INDUSTRY TRENDS

Adoption Quickening for Genomic Cancer Testing in Community Settings

Clinicians are increasingly using genomic cancer testing in community health care settings, although there are lingering questions about the utility of results. These are the findings of several presentations made at American Society of Clinical Oncology’s annual meeting (May 31 to June 4, Chicago)

Trend Toward Increased Utilization
Medical Oncologists in the Sarah Cannon Research Institute network (Nashville, Tenn.) ordered commercially available next generation sequencing-based molecular profiling for patients as the standard of care. Data use agreements between the institute, affiliated medical oncology practices, and commercial test providers enabled analysis of patient data from 2012 to 2018.

The researchers report that NGS-based tumor testing utilization increased in the community-setting between 2012 and 2018. Community-based NGS testing rates within the Sarah Cannon network were 5.75 per month in 2012 versus 440 per month in 2018. The number of oncologists ordering molecular profiles increased from 11 to 269 over the same time period. Physician test utilization grew from an average of six tests per physician in 2012 to 22 tests per physician in 2018.

Plasma-based NGS testing grew from 4.9 percent of total testing in 2014, when it was initiated, to 40.1 percent in 2018. NGS tests were performed on 34 different tumor types and biopsies taken from both primary (~40 percent) and metastatic (~60 percent) sites. Tissue-based tests averaged 14 mutations percent sample, while plasma-based tests averaged four mutations per sample. From 2012 to 2018, there was a 74 percent decrease in median time between biopsy collection and NGS test results (131 and 34 days, respectively), indicating a shift toward the use of fresh, non-archival tissue, the authors say.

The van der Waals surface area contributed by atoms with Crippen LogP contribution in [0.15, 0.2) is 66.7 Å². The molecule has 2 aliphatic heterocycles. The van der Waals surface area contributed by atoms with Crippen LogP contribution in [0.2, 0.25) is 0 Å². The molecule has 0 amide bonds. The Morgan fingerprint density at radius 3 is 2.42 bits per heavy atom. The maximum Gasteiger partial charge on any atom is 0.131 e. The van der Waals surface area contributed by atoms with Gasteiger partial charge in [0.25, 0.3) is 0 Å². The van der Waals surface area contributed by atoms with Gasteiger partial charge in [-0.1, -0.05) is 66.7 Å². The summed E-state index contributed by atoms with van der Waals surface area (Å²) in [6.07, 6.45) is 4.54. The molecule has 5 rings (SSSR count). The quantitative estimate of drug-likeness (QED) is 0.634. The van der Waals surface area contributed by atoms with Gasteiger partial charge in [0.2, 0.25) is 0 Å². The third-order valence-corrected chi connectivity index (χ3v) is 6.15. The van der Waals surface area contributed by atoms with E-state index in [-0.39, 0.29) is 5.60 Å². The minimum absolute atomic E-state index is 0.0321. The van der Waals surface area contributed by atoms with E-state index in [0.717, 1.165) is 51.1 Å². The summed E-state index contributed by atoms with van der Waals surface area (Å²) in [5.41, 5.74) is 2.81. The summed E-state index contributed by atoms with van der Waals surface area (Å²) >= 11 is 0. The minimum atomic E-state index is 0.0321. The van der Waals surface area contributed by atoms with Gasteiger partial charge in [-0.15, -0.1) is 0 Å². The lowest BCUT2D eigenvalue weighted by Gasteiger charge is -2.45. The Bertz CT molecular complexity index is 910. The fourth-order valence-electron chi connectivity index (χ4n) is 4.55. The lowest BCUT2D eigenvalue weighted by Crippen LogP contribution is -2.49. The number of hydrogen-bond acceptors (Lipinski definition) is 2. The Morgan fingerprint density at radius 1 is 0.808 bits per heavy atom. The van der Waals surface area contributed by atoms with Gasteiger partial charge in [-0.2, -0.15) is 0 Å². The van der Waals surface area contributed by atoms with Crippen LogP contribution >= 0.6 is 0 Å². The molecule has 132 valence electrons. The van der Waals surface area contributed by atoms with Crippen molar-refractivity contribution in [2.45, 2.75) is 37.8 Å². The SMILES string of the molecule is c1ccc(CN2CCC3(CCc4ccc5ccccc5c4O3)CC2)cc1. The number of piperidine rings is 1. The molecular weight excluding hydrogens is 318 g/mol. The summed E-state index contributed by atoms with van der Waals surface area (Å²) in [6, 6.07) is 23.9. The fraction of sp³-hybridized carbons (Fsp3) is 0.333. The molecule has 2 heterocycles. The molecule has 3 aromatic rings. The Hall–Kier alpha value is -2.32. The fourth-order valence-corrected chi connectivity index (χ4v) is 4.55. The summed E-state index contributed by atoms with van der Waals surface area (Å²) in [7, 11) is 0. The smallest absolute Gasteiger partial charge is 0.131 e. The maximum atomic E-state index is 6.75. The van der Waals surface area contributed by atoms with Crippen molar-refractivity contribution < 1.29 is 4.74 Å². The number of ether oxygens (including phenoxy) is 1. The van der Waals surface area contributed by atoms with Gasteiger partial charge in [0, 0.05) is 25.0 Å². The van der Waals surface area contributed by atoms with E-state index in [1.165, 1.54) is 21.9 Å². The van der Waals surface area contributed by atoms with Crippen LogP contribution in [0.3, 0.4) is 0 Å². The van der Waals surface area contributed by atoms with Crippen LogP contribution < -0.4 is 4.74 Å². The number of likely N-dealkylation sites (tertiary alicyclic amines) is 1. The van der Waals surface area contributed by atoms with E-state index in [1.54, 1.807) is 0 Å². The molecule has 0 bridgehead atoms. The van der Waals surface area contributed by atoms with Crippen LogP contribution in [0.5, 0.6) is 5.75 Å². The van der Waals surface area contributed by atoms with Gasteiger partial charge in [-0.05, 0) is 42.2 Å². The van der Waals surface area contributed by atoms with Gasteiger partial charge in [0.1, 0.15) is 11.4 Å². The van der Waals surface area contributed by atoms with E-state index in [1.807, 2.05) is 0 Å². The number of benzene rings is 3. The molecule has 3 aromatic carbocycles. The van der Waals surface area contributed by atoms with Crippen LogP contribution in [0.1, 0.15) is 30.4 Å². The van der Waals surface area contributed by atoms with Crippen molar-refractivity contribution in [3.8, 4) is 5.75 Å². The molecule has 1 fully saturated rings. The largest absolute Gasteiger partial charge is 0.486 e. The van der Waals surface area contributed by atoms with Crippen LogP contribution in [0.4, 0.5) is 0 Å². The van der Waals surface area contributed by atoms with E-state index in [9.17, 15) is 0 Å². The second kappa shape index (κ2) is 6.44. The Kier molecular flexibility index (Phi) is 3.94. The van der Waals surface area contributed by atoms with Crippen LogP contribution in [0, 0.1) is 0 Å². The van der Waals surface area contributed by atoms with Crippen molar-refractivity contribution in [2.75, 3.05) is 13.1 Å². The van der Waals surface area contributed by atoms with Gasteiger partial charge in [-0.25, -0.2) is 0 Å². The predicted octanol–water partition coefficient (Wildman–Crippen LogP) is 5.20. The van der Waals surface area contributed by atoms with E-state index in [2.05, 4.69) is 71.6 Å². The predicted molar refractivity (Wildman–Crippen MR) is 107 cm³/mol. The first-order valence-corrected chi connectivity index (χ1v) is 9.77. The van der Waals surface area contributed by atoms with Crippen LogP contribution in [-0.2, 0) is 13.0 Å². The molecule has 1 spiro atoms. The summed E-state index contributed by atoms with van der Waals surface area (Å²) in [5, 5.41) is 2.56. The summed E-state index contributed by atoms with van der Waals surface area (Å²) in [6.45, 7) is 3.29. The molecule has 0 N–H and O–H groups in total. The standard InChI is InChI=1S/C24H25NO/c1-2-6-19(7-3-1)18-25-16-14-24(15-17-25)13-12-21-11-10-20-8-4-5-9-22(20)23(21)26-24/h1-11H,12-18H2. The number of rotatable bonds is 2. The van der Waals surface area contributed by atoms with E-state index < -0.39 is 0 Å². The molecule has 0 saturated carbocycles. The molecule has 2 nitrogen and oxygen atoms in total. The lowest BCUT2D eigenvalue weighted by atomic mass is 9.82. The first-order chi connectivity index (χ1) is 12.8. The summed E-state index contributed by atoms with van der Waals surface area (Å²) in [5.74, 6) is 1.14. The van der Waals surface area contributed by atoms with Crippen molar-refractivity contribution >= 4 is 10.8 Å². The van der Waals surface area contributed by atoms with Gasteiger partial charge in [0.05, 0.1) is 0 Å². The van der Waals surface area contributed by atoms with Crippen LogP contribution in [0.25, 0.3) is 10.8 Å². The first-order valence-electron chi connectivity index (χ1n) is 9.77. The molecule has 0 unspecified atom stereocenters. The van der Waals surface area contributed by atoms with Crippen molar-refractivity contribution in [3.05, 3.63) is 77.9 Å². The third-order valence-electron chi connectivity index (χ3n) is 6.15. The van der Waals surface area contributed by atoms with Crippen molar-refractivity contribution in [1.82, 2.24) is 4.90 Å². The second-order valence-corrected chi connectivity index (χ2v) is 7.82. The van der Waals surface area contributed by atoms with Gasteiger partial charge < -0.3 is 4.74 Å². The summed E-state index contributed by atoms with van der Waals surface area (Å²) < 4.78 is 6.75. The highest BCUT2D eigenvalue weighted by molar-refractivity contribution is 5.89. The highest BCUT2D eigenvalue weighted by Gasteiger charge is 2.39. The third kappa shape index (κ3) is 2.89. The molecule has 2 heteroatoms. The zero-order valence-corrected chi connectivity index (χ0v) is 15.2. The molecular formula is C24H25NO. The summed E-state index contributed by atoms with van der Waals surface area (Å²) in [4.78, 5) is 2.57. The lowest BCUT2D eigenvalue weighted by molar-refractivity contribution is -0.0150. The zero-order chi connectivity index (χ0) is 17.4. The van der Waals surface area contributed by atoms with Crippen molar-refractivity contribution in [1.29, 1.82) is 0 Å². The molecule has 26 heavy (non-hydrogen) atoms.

Test Result Utility Affected by Geography
Analysis included 360 patients with advanced solid tumors who had progressed on standard treatment regimens and had an available test results from Foundation Medicine’s multiplex genomic test. Patients had solid tumors and were treated at two community hospital-based oncology practices in central rural Nebraska between 2014 and 2018. Treating community oncologists directed treatment choices based on MGT results.

The researchers report that the average turn-around time from order to reporting was 20.19 days. Reimbursements were through commercial insurance (27 percent), Medicare (66 percent), Medicaid (3 percent), self-pay (2 percent), and financial assistance by company (2 percent). Most common cancer types were non-small cell lung (27 percent), pancreas (9 percent), colon (8 percent), unknown primary (4 percent), sarcoma (4 percent), breast (4 percent), gastro-esophageal (2 percent), and kidney (1 percent).

The vast majority of samples (79 percent) of samples had at least one actionable alteration. Nearly one in five of these patients (19 percent) alterations were matched to one or more on- or off-label targeted therapies approved by the U.S. Food and Drug Administration (FDA) and/or professional guidelines. Just over one-third of patients (26 of 69) with actionable alterations were able to have a new therapy and 12 percent of patients were qualified to participate in locally available clinical trials (MATCH, LUNG-MAP and TAPUR).